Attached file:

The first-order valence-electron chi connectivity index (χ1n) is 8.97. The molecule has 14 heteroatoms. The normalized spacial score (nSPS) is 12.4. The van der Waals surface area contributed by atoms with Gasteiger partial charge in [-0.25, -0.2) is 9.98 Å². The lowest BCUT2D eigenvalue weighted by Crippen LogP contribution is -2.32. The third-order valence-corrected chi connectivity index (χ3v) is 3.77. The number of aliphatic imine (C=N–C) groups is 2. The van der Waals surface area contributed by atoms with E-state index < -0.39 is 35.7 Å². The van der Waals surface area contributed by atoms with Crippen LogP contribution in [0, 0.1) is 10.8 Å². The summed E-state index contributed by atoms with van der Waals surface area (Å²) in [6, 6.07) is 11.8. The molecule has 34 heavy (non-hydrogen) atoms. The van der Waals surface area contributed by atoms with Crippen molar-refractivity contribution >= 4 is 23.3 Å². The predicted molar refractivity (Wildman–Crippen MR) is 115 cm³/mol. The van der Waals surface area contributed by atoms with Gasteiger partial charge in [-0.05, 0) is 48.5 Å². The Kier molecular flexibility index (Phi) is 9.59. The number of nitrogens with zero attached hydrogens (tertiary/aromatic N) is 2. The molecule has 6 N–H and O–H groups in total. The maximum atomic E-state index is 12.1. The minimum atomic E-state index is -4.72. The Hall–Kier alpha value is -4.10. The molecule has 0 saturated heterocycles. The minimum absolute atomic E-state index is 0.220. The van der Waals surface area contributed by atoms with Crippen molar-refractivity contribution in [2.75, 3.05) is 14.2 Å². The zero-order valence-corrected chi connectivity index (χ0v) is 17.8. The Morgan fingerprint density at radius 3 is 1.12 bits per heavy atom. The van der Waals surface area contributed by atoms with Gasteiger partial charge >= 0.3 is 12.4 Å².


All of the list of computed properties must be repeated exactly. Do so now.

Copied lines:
The first-order valence-electron chi connectivity index (χ1n) is 8.97. The molecule has 14 heteroatoms. The normalized spacial score (nSPS) is 12.4. The van der Waals surface area contributed by atoms with Gasteiger partial charge in [-0.25, -0.2) is 9.98 Å². The lowest BCUT2D eigenvalue weighted by Crippen LogP contribution is -2.32. The third-order valence-corrected chi connectivity index (χ3v) is 3.77. The number of aliphatic imine (C=N–C) groups is 2. The van der Waals surface area contributed by atoms with E-state index < -0.39 is 35.7 Å². The van der Waals surface area contributed by atoms with Crippen LogP contribution in [0, 0.1) is 10.8 Å². The summed E-state index contributed by atoms with van der Waals surface area (Å²) in [6, 6.07) is 11.8. The molecule has 34 heavy (non-hydrogen) atoms. The van der Waals surface area contributed by atoms with Crippen molar-refractivity contribution >= 4 is 23.3 Å². The predicted molar refractivity (Wildman–Crippen MR) is 115 cm³/mol. The van der Waals surface area contributed by atoms with Gasteiger partial charge in [-0.05, 0) is 48.5 Å². The Kier molecular flexibility index (Phi) is 9.59. The number of nitrogens with zero attached hydrogens (tertiary/aromatic N) is 2. The molecule has 6 N–H and O–H groups in total. The maximum atomic E-state index is 12.1. The minimum atomic E-state index is -4.72. The Hall–Kier alpha value is -4.10. The molecule has 0 saturated heterocycles. The minimum absolute atomic E-state index is 0.220. The van der Waals surface area contributed by atoms with Crippen molar-refractivity contribution in [2.75, 3.05) is 14.2 Å². The zero-order valence-corrected chi connectivity index (χ0v) is 17.8. The Morgan fingerprint density at radius 3 is 1.12 bits per heavy atom. The van der Waals surface area contributed by atoms with Gasteiger partial charge >= 0.3 is 12.4 Å².